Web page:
In a March 8, 1965 Sports Illustrated article, New York was slammed for its lack of love of the game, “…hockey in the big, hard-hearted city is a game played without love.” Wow, have times changed. The hardened city loves their New York Rangers who have come so far and could go further. Talk of Cup contention has taken over the city, including from owner James Dolan who wants to talk titles in January.
Dolan has not approached the New York Rangers media since the 2005-06 season. His revelation may seem presumptuous a smidge past the halfway point in the season, and fans are uneasy about early predictions rearing boastful downfalls. The Rangers look fit for a championship as Dolan credited coaching, scouting and the farm system as reasons the Rangers sit atop as the best team in the Eastern Conference.
Coach John Tortorella, who never holds back in his bold statements, has no interest in talking about Stanley Cup runs and wants nothing to do with Stanley Cup predictions before the All-Star game. He also was likely avoiding any more statements leading to bloated fines by officials for misconduct.
A major reason the Rangers have broken through any past roadblocks is the MVP season from Henrik Lundqvist who has cemented the goaltending issue. With backup netminder Marty Biron, Lundqvist finally has the tandem in net to push on in the playoff run. Biron has given King Henry the deserved rest and has performed to the tune of 9-2-0 with a 1.87 GAA and two shutouts this season.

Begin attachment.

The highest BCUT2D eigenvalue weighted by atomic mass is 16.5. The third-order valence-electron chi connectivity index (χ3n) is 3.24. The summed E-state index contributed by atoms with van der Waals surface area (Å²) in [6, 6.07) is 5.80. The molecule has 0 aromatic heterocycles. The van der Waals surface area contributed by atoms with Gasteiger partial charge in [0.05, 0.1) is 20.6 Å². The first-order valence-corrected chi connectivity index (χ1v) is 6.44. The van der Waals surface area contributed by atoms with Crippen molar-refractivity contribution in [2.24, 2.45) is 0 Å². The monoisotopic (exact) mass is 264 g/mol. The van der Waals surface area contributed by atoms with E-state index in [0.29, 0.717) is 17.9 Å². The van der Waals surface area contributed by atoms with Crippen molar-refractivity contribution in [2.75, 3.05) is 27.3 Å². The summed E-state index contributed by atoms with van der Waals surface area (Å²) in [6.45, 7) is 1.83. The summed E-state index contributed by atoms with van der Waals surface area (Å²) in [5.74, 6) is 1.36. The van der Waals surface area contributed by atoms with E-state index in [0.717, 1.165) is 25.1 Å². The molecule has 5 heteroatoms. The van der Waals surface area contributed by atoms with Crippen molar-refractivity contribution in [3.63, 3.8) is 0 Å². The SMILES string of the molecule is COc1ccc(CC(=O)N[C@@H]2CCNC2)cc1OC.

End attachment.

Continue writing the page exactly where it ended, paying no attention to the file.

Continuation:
Lundqvist is having the type of season that could solidify him as the favorite for the Hart Trophy, awarded to the NHL MVP. In his last few games, he made 27 saves for his fourth shutout of the season in New York’s 3-0 win over Nashville on Tuesday. Fans chant for him to save the day as “Hen-rik!” wafts through Madison Square Garden. His winning ways could take the Rangers past their troubled playoff runs. With New York’s deep defensive screen shutting down scoring in front of him, Lundqvist should at least walk away with the Vezina Trophy.
But New York still has work to do. Facing the Pittsburgh Penguins looked more like a scruff match at times, with a lone goal by rookie Carl Hagelin who has brought some speed to their game. Brandon Prust got a misconduct call, Stu Bickel got busted fighting and Brian Boyle was slapped with a call that wasn’t even his doing. Penalties become points for the Penguins as the Rangers were 0 for 2 on the power play, making them 0 for 14 in seven games and 2 for 35 in 15 games since Dec. 20 against New Jersey.
With several winning streaks, though inconsistent, the Rangers are currently one point ahead of the 1994 championship team at this point in the season. The Rangers lead the NHL with 62 points, three ahead of second-place Boston Bruins in the East. New York will face the Bruins Saturday afternoon.
“I guess everyone is used to those five-game winning streaks, those seven-game winning streaks,” Rangers coach John Tortorella said. “It’s not going to be easy.”
Whether he supports owner James Dolan’s bold predictions, “I had my owner up here talking about winning a Stanley Cup,” Tortorella said. “We have to take it one game at a time.”
For the hard-hearted hockey fans of New York, the Rangers have only brought passionate play and more joy to the Garden. Let’s hope history can repeat with another Rangers Stanley Cup victory.